The shift is causing huge challenges for businesses trying to manage a productive workforce. As all four generations clash and work side-by-side; each at different life and career stages; each with different perspectives, needs and expectations, management is struggling to keep everyone engaged.
Already, generations X and Y command a powerful segment of the workforce. A combined demographic of 120 million people, generations X and Y count some of today’s top performers among their ranks. Independent, socially conscious, technologically savvy and open to change, these groups are distinct from the baby boomers. They also require special efforts on the hiring front.
Bruce Tulgan, founder of Rainmaker Thinking, leading consultant and author of more than 15 books, is confident that managing the generation mix is possible.
“Between 1993 and 2003,” Tulgan says, “a profound revolution has taken place in the values and norms of the American workplace; the impact has been felt throughout the world. We call this revolution the ‘Generational Shift.’”
His 10-year study of how the generations mix at the workplace found:
#1. Work has become more demanding on employees.
#2. Employer-employee relationships have become less hierarchical and more transactional.
#3. Employers are moving away from long-term employment relationships.
#4. Employees have less confidence in long-term rewards and greater expectations for short-term rewards.
#5. Immediate supervisors are now the most important people in the workplace.
#6. Supervising employees now requires more time and skill on the part of managers.
An excerpt from one of Tulgan’s reports called “Generational Shift” explains: “No matter how effective organizations may become at retaining older workers in flexible roles, soon generation X and generation Y will become the dominant players in the prime age workforce. As they do, they will usher out the last vestiges of the old-fashioned workplace values and norms and finish the workplace revolution. Meanwhile, huge cadres of aging workers (often with significant power in organizations) will reach advanced life stages, at which they will need and demand more flexible work conditions ironically pushing the ‘free agent’ agenda in their own ways for their own reasons. On top of all that, a new generation of younger workers with no attachment to the old-fashioned career path and work patterns will emerge.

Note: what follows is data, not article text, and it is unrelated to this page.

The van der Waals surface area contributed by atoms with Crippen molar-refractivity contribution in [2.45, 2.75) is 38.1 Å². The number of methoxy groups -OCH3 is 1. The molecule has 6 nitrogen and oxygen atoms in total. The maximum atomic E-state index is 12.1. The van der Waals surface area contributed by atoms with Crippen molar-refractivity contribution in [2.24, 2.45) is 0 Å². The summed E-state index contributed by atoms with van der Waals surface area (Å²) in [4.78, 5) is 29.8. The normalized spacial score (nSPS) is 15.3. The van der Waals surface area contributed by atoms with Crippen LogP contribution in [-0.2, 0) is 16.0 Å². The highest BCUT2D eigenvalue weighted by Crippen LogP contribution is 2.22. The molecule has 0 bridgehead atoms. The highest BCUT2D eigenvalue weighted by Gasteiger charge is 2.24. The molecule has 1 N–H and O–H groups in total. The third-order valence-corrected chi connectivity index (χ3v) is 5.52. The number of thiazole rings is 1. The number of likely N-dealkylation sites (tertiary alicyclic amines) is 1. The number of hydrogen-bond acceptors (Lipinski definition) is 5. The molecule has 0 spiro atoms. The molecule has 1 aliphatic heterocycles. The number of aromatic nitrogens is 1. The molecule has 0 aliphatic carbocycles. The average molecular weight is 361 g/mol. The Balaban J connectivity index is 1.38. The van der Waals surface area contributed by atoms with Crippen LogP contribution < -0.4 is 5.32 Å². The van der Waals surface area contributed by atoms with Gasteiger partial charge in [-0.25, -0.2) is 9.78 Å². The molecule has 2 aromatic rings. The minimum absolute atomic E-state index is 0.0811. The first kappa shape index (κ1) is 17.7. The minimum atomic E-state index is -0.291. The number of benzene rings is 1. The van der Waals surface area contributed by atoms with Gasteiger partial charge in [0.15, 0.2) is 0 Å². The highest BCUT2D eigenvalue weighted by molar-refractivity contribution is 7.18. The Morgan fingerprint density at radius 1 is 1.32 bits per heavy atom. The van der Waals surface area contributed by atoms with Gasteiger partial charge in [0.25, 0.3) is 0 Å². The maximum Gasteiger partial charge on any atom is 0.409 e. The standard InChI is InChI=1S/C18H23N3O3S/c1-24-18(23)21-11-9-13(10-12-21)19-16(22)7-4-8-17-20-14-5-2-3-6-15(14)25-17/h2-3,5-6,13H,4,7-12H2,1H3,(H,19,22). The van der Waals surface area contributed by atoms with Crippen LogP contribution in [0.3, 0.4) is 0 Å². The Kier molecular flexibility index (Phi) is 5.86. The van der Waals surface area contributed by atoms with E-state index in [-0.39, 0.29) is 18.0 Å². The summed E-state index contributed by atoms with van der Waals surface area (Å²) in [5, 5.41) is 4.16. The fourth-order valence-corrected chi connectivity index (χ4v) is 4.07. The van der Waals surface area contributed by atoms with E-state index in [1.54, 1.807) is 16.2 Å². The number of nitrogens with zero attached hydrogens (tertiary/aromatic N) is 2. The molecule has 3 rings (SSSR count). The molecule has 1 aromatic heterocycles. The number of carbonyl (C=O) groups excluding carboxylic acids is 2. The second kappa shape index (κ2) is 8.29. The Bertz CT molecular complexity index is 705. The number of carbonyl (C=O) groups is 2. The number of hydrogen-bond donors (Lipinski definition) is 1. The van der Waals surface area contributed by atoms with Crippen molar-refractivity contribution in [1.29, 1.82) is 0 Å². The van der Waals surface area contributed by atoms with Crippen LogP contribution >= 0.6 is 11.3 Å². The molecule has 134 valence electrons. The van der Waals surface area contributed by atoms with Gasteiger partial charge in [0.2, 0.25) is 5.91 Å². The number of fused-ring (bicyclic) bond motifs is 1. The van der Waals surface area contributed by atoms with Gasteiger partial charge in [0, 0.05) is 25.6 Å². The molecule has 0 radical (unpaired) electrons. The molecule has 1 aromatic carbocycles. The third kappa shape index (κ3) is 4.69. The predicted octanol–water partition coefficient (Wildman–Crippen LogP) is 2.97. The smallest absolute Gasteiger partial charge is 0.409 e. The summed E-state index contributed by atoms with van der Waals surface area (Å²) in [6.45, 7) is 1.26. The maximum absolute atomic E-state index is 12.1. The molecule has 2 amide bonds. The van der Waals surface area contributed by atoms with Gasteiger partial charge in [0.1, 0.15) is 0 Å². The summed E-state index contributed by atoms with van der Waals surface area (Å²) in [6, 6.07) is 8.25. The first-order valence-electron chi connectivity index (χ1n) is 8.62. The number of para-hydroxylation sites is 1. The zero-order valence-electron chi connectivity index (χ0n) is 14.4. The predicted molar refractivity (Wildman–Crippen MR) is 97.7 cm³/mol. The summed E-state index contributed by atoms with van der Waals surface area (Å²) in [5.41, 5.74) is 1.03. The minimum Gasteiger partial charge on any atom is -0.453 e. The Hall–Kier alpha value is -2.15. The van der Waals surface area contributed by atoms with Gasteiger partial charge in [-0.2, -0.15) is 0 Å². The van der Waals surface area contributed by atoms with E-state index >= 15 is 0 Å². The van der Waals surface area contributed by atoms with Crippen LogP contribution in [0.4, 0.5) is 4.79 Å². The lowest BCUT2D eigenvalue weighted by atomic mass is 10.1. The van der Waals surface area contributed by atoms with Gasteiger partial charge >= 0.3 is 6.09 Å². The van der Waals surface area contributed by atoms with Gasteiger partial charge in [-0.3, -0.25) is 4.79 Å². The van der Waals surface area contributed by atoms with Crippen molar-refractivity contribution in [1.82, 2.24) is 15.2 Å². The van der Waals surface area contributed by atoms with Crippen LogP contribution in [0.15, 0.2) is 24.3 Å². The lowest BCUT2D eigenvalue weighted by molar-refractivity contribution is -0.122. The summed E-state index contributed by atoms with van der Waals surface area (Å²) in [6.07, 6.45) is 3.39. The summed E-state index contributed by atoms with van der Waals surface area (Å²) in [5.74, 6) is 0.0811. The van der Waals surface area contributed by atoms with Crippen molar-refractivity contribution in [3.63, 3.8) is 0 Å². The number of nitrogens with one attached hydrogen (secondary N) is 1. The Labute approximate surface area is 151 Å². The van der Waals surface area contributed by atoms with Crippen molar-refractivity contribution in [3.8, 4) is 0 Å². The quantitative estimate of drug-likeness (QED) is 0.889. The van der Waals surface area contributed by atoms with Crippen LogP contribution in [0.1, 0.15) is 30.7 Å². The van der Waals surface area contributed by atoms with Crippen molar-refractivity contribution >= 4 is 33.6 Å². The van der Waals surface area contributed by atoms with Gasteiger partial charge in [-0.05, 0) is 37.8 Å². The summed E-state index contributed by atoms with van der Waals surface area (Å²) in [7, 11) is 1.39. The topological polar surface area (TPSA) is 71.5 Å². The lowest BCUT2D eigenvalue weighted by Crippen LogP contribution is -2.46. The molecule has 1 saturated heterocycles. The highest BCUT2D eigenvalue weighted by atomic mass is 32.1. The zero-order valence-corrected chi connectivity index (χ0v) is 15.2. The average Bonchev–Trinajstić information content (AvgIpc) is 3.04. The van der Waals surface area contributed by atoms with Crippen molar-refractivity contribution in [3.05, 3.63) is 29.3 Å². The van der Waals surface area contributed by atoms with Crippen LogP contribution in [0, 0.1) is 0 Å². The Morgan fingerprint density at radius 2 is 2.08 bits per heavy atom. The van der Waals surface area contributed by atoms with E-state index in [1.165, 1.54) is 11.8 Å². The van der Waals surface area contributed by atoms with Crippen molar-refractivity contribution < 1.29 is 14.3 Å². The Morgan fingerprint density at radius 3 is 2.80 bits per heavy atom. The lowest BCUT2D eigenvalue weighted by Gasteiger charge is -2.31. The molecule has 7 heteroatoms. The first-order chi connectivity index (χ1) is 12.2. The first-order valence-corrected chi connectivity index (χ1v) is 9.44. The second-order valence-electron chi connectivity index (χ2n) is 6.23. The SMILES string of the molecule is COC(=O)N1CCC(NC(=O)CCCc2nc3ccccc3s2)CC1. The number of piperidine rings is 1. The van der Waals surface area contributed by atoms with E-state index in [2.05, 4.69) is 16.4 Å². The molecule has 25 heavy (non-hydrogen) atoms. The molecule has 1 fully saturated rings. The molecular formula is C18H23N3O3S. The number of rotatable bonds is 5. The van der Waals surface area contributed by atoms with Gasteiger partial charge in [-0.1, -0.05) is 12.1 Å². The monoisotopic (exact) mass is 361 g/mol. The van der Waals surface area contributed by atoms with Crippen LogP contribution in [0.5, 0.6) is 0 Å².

“The traditional career path and old-fashioned management tactics will finally fade away. The one-size-fits-all approach to employer-employee relations will be dead. In good times and bad alike, the idea of a long-term career in one company will be rare. Employees will come to accept that they must take responsibility for their own success and fend for themselves as best they can. The most successful people will be focused on learning marketable skills, building relationships with decision-makers who can help them, and selling their way into career opportunities.”
So where does all this new information leave recruiters and human resource professionals? According to a special report from “Recruiter’s World,” focus on the following to effectively attract and retain employees from generations X and Y:
- Emphasize the Internet in your recruitment strategy. Create media that is modern and upbeat, focusing on unique ways to deliver information. Also, provide lots of online tools to help candidates learn about the company and interact with recruiters.
- Create a high impact recruiting message. Generations X and Y are used to being marketed to and need a very distinctive message to get their attention. Be careful not to go overboard though. A genuine, straightforward approach usually works best.
- Deliver a work culture with options. Work-life balance is very important to generations X and Y. These groups want flexibility, learning opportunities, relationships with decision-makers, challenging work projects, responsibility, and personalized career development.
DENISE READING is president of Corporate College. For further information on Corporate College, visit www.corporatecollege.com or call (866) 806-2677.